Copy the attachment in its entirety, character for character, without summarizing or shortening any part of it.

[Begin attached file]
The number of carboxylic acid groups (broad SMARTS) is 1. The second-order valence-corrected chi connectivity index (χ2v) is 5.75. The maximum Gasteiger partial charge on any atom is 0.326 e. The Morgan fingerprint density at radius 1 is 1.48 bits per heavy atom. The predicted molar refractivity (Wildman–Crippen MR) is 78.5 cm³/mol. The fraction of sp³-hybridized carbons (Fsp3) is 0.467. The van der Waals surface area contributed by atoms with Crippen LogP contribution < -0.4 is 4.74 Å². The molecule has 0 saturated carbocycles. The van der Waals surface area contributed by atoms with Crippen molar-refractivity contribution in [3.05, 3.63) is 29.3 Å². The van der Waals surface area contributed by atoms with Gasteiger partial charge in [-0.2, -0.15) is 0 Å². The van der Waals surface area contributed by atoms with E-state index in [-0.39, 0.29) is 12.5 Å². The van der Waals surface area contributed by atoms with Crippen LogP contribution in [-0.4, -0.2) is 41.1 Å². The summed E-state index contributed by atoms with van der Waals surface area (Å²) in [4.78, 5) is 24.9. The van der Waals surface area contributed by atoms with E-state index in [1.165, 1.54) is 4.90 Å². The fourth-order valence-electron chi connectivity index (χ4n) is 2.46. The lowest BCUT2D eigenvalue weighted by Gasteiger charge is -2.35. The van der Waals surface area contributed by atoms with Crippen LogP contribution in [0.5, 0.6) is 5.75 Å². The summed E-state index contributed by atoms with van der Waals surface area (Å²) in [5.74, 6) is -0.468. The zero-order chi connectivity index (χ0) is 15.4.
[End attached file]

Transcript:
The number of carboxylic acid groups (broad SMARTS) is 1. The second-order valence-corrected chi connectivity index (χ2v) is 5.75. The maximum Gasteiger partial charge on any atom is 0.326 e. The Morgan fingerprint density at radius 1 is 1.48 bits per heavy atom. The predicted molar refractivity (Wildman–Crippen MR) is 78.5 cm³/mol. The fraction of sp³-hybridized carbons (Fsp3) is 0.467. The van der Waals surface area contributed by atoms with Crippen LogP contribution < -0.4 is 4.74 Å². The molecule has 0 saturated carbocycles. The van der Waals surface area contributed by atoms with Crippen molar-refractivity contribution in [3.05, 3.63) is 29.3 Å². The van der Waals surface area contributed by atoms with Gasteiger partial charge in [-0.2, -0.15) is 0 Å². The van der Waals surface area contributed by atoms with E-state index in [-0.39, 0.29) is 12.5 Å². The van der Waals surface area contributed by atoms with Crippen LogP contribution in [-0.4, -0.2) is 41.1 Å². The summed E-state index contributed by atoms with van der Waals surface area (Å²) in [4.78, 5) is 24.9. The van der Waals surface area contributed by atoms with E-state index in [1.165, 1.54) is 4.90 Å². The fourth-order valence-electron chi connectivity index (χ4n) is 2.46. The lowest BCUT2D eigenvalue weighted by Gasteiger charge is -2.35. The van der Waals surface area contributed by atoms with Crippen LogP contribution in [0.5, 0.6) is 5.75 Å². The summed E-state index contributed by atoms with van der Waals surface area (Å²) in [5.74, 6) is -0.468. The zero-order chi connectivity index (χ0) is 15.4.